What Is the Nature of a Church Building? 2 of 3

This is the second part of a three-part series. Read Part 1, “Restore the Liturgy; Start With the Building,” here.

The theology of the church building is developed and unambiguously presented in the introduction to Chapter II of the Order of the Dedication of a Church and an Altar (ODCA), under the heading, “The Nature and Dignity of Churches.”

The word “nature” is a flashing light in ecclesiastical documents, telling the reader about the fundamental meaning of the mystery celebrated. Citing John 2:21, the introduction reads: “Through his Death and Resurrection, Christ became the true and perfect temple of the New Covenant and gathered a people to be his own” (“The Order of the Dedication of a Church” (DC), 1). In other words, Christ perfectly fulfilled God’s promise to dwell on earth with his people and make them one with the Father. Importantly, it notes that “this holy people…is the Church, that is, the temple of God built of living stones.”

The unambiguous ontological conclusion follows: “Rightly, therefore, from ancient times the name ‘church’ has also been given to the building in which the Christian community is gathered to hear the Word of God, to pray together, to take part in the sacraments, and to celebrate the Eucharist“ (DC, 1). Here the theologia prima available in the Church’s liturgical books leaves no room for ambiguity, decimating the common mantra that the Church is only truly the people, so therefore the church building has no value beyond practical necessity. This dualist approach to the Church and church architecture is so widespread, particularly in Protestant Evangelical circles, that is almost impossible to pin it to one source (for example, see John Pavlovitz, “Remember, The Bible Never Mentions a Building Called ‘Church’.”) This flawed theology was nonetheless evident in the aforementioned Environment and Art in Catholic Worship, for example, paragraph 29 which claims that the “architectural floor plans” of the early Church were designed as “general gathering spaces.

The OCDA’s formulation also invalidates the commonly used anti-sacramental terms “environment” and “space” for church buildings. According to the Church’s own books, the church building is a tangible, material sign of the Mystical Body of Christ, and the space that it encloses takes its character from its tangibility determined by the decisions of its architect. As an image of the glorified Mystical Body of Christ, it is, like Christ’s own person, “at once the house of God and the house of the People of God” (LFS, 22) — and not a mere “gathering place.”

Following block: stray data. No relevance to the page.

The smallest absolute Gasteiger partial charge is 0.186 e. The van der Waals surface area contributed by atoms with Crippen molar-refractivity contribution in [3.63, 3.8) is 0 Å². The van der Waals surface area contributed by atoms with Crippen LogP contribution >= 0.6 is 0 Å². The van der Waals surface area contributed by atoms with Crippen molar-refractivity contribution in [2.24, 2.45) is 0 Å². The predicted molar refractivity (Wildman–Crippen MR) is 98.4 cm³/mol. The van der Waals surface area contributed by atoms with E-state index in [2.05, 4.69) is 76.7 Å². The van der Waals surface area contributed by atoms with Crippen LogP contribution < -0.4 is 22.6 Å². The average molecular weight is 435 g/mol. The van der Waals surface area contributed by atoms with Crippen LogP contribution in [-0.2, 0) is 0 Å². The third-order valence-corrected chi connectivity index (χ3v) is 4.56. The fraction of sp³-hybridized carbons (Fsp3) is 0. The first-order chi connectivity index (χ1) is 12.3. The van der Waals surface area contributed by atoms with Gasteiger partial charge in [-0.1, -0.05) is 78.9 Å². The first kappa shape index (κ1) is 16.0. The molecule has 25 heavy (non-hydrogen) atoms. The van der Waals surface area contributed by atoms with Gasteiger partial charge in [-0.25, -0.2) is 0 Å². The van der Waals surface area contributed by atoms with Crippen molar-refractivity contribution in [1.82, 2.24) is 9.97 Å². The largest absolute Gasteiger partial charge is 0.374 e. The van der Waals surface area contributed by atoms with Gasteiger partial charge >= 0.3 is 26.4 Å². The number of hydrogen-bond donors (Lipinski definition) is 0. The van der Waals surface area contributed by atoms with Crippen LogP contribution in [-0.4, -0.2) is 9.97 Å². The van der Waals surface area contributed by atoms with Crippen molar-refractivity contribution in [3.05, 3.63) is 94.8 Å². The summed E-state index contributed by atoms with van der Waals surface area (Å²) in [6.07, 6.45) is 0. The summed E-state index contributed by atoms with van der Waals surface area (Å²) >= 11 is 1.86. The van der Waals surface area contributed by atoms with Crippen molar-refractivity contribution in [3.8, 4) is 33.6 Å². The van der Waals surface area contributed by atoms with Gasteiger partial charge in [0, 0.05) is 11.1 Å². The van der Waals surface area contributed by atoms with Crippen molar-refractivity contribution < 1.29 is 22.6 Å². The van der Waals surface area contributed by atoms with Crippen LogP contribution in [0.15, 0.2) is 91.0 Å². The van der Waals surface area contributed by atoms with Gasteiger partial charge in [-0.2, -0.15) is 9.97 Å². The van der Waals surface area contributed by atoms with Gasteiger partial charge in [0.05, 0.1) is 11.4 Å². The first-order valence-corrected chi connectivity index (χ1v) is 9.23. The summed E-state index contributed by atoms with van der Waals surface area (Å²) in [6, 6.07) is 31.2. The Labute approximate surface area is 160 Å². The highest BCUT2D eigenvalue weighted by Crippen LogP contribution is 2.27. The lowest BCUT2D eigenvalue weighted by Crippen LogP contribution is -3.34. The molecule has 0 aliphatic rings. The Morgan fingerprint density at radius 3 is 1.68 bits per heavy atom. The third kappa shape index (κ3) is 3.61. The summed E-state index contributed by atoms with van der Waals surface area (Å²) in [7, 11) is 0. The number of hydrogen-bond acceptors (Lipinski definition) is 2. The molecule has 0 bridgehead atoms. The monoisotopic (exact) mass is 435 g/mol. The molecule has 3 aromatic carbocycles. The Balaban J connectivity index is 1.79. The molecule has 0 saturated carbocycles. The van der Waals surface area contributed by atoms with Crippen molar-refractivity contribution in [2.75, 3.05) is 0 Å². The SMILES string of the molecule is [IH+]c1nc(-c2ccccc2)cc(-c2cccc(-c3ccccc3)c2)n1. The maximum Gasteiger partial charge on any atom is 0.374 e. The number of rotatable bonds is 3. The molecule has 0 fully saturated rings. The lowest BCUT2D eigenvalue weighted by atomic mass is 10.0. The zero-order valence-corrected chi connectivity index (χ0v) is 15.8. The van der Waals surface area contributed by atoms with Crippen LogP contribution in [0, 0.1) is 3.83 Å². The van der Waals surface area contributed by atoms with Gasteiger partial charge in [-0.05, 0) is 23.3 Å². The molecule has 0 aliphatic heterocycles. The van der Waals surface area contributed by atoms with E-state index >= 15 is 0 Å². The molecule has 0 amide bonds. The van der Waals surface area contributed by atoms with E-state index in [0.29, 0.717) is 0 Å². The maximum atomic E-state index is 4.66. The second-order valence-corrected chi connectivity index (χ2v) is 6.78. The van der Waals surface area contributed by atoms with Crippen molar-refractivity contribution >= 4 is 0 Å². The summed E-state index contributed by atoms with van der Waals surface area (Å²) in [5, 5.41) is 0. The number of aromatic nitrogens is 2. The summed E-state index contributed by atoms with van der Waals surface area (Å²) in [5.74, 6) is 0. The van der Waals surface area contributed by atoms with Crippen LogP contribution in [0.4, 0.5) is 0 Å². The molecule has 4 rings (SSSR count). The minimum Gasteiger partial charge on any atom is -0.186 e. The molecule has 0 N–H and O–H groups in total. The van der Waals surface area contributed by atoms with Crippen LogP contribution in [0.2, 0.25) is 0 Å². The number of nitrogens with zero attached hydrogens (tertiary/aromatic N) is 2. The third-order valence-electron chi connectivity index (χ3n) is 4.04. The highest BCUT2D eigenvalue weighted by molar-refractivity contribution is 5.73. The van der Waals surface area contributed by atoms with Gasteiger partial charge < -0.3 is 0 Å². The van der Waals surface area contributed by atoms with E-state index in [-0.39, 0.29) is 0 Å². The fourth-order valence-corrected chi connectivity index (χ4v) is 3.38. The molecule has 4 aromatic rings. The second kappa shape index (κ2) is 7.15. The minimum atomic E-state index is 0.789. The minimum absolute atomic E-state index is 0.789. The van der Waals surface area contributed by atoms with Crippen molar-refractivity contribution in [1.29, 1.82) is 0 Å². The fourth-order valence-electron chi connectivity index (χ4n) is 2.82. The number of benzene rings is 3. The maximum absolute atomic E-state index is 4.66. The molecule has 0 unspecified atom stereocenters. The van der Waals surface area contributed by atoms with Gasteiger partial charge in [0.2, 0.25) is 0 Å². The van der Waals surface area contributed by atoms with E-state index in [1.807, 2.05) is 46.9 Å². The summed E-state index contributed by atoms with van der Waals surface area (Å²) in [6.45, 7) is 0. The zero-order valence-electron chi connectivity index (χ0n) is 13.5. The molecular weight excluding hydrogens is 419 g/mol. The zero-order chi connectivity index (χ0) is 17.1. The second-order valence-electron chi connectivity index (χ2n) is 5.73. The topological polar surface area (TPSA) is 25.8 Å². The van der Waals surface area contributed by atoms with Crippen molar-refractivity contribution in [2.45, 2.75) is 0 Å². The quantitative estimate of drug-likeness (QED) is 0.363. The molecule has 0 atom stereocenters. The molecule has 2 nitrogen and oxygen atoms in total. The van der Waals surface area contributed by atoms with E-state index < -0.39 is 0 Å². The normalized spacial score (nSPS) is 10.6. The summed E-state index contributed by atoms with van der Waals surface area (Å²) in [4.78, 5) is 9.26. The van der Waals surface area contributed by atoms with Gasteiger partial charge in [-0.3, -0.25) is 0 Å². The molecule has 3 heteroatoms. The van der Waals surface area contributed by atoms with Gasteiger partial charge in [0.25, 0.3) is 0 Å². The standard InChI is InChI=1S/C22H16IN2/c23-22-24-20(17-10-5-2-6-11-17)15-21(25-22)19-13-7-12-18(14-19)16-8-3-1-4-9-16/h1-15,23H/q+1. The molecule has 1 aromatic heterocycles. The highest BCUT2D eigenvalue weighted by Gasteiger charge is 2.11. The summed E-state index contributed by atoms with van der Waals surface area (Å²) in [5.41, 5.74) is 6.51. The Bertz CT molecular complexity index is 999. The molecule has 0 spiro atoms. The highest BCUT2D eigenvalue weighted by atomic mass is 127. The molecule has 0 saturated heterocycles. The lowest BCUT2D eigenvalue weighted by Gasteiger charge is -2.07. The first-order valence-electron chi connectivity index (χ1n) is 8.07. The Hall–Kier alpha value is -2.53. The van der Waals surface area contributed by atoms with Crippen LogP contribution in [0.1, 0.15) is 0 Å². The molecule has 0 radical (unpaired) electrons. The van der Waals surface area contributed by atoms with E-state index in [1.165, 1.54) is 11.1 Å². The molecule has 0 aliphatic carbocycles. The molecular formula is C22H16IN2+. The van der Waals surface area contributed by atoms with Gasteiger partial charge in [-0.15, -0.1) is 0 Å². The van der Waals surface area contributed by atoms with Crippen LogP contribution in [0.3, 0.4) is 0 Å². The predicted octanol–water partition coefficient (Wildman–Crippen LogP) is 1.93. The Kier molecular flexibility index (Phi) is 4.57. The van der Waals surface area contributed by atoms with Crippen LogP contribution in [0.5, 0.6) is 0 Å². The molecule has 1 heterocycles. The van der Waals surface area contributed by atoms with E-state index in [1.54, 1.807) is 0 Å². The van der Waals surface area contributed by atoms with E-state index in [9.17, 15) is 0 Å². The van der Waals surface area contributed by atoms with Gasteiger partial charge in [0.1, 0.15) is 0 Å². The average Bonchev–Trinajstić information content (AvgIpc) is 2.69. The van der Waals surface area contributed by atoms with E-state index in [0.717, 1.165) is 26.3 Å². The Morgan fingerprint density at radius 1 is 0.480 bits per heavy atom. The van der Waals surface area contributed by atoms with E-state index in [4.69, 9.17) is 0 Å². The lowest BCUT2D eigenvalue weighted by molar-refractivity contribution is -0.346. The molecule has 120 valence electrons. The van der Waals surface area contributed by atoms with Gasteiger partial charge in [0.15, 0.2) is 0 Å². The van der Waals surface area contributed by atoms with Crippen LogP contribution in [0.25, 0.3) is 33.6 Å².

The introduction goes further in elucidating the true nature of the church building, calling it a “special sign of the pilgrim Church on earth and an image of the Church dwelling in heaven” (DC, 2). Here is explained the broad meaning of Christ’s Mystical Body and the full liturgical assembly in general: it includes and signifies the people assembled in the earthly pews and those brought to heavenly glory: the angels and saints. Fittingly, the Introduction also paraphrases Sacrosanctum Concilium 122, noting the building should be “a sign and symbol of heavenly realities” (DC, 3).

In sacramental theology, a sign points to another reality somewhere else, while a symbol makes present and active the reality it signifies, meaning that the church building is not simply a reminder of the nature of Christ’s Mystical Body but is expected to rise to the level of sacrament, broadly conceived. And the implications are clear. God’s earthly people are meant to grow into membership in this body through the sacraments of the Church, and the church building foreshadows the glorified unity of heaven and earth which awaits them at the end of time.

The prayers and readings of the Order of the Dedication of a Church and an Altar overflow with theological content, from the prayer at the laying of a foundation stone which speaks of the “holy Church” as “built on the foundation of the Apostles with Christ Jesus as the chief cornerstone” (LFS, 17) to the readings from the Book of Kings on Solomon’s Temple (LFS, 19) to Isaiah prophesying of the coming of Christ as the “precious cornerstone as a sure foundation” (LFS, 19).

The Universal Prayer for the laying of a foundation stone takes a sweeping biblical view, asking God to “gather his scattered children” (LFS, 30) in an echo of his gathering the tribes of Israel. These scattered children are like the uncut stones scattered across a building site, waiting to be “hewn and dressed by God’s hand” (LFS, 30) and become ready to be assembled into the building itself. This sheds light on 1 Peter 2:5, in which Christians are equated with “living stones being built up as a spiritual house.”

Next week: the next stage in the dedication of the Church completes the theological picture.
Read Part 1, “Restore the Liturgy; Start With the Building,” here.

Denis McNamara

Denis R. McNamara is formerly the Executive Director of the Center for Beauty and Culture at Benedictine College in Atchison, Kansas. He is the author of Heavenly City: The Architectural Tradition of Catholic Chicago and Catholic Church Architecture and The Spirit of the Liturgy.